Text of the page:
NPR announced Tuesday that it will launch a new radio show about human behavior early next year.
The show, Invisibilia (Latin for “all the invisible things”), will debut Jan. 9, 2015, and will consist of six weekly hourlong episodes in the pilot season.
Invisibilia will be produced by NPR’s Science Desk and hosted by Alix Spiegel and Lulu Miller, who have both played key roles in two popular public radio programs. Spiegel was a founding producer of This American Life, and Miller played the same role with Radiolab.
The six pilot episodes will be available as a podcast, and segments will air on NPR’s newsmagazines. Spiegel and Miller will cover topics including the significance of people’s dark, disturbing thoughts and how fear affects people’s actions, according to NPR.
“Each program is scientifically rigorous, jumping right to the heart of the latest psychological and brain research,” said Anne Gudenkauf, senior supervising editor of the Science Desk, in a press release. “Alix and Lulu show us how what scientists know sheds light on what we experience. Invisibilia anchors its examinations with intimate accounts from real people living at the boundaries of our understanding of that new science.”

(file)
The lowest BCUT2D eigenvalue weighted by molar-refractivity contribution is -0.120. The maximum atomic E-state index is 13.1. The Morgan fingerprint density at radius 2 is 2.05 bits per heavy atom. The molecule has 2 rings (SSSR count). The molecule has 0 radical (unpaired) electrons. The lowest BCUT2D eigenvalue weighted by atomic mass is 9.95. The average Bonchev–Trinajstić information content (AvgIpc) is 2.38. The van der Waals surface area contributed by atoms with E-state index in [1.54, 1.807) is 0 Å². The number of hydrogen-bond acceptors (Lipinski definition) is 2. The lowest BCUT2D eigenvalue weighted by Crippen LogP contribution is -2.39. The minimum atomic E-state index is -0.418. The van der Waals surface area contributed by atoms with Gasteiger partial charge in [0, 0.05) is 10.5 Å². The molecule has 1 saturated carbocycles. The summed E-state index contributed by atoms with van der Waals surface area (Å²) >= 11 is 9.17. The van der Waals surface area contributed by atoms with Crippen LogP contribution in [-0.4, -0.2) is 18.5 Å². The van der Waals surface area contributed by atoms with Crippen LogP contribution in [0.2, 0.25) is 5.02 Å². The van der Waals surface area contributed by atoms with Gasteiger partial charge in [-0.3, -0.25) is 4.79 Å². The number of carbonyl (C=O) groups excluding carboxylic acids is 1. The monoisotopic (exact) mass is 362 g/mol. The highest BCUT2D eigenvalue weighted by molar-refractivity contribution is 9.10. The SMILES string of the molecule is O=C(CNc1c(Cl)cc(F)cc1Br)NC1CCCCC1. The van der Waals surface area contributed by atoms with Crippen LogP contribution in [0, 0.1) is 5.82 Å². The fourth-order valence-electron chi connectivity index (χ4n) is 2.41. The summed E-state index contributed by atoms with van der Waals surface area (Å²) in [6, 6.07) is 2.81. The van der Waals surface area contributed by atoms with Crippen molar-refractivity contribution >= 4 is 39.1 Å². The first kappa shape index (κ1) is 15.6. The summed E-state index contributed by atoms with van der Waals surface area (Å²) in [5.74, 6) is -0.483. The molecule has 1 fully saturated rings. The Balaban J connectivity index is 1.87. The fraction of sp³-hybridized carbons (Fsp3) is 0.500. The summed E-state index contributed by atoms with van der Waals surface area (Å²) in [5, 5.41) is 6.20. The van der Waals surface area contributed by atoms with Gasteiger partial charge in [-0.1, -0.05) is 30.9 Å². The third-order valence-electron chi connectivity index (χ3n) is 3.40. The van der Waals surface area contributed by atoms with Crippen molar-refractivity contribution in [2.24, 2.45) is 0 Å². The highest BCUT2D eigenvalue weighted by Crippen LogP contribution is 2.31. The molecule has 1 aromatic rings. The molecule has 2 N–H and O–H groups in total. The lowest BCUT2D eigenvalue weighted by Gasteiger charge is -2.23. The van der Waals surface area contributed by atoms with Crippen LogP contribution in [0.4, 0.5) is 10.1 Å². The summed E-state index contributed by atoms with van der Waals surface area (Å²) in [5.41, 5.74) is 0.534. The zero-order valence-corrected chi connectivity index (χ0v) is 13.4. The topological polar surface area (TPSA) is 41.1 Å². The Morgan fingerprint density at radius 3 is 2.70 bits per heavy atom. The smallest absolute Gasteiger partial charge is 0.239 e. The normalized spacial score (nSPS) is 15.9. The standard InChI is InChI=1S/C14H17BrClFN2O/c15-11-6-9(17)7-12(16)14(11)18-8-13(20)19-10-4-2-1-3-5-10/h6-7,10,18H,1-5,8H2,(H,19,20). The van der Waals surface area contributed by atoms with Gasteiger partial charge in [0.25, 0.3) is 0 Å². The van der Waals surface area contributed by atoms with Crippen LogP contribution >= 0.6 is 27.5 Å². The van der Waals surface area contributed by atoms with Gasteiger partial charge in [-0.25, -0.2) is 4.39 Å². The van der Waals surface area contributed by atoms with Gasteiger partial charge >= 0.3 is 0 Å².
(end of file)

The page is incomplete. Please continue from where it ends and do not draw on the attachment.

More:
The launch of a new show fully produced by NPR marks a shift in editorial direction. In May, when NPR canceled Tell Me More, Kinsey Wilson, then NPR’s chief content officer, told Current that the future of new shows at NPR was in collaboration, similar to the arrangement behind the TED Radio Hour, and not with NPR taking on production by itself.
“I think that’s what we would look to do for new shows going forward,” Wilson said. “The idea that we can go it entirely alone is one from a different era.” But Wilson departed in October, and NPR President Jarl Mohn told Current then that a new show was slated for January.
Invisibilia is a departure from more recent NPR shows such as Ask Me Another and Jazz Night in America, which have focused more on entertainment. Invisibilia, on the other hand, will be newsy but entertaining.
“Invisibilia will introduce you to people and ideas you’ve never encountered before,” Spiegel said in the release. “We profile these very unusual people because their experiences allow us to look more closely at the invisible forces that shape us all — things like fear and empathy.”
Update: Read Current’s feature on Invisibilia to hear more from the hosts about where the show idea came from and how they plan to make it stand out.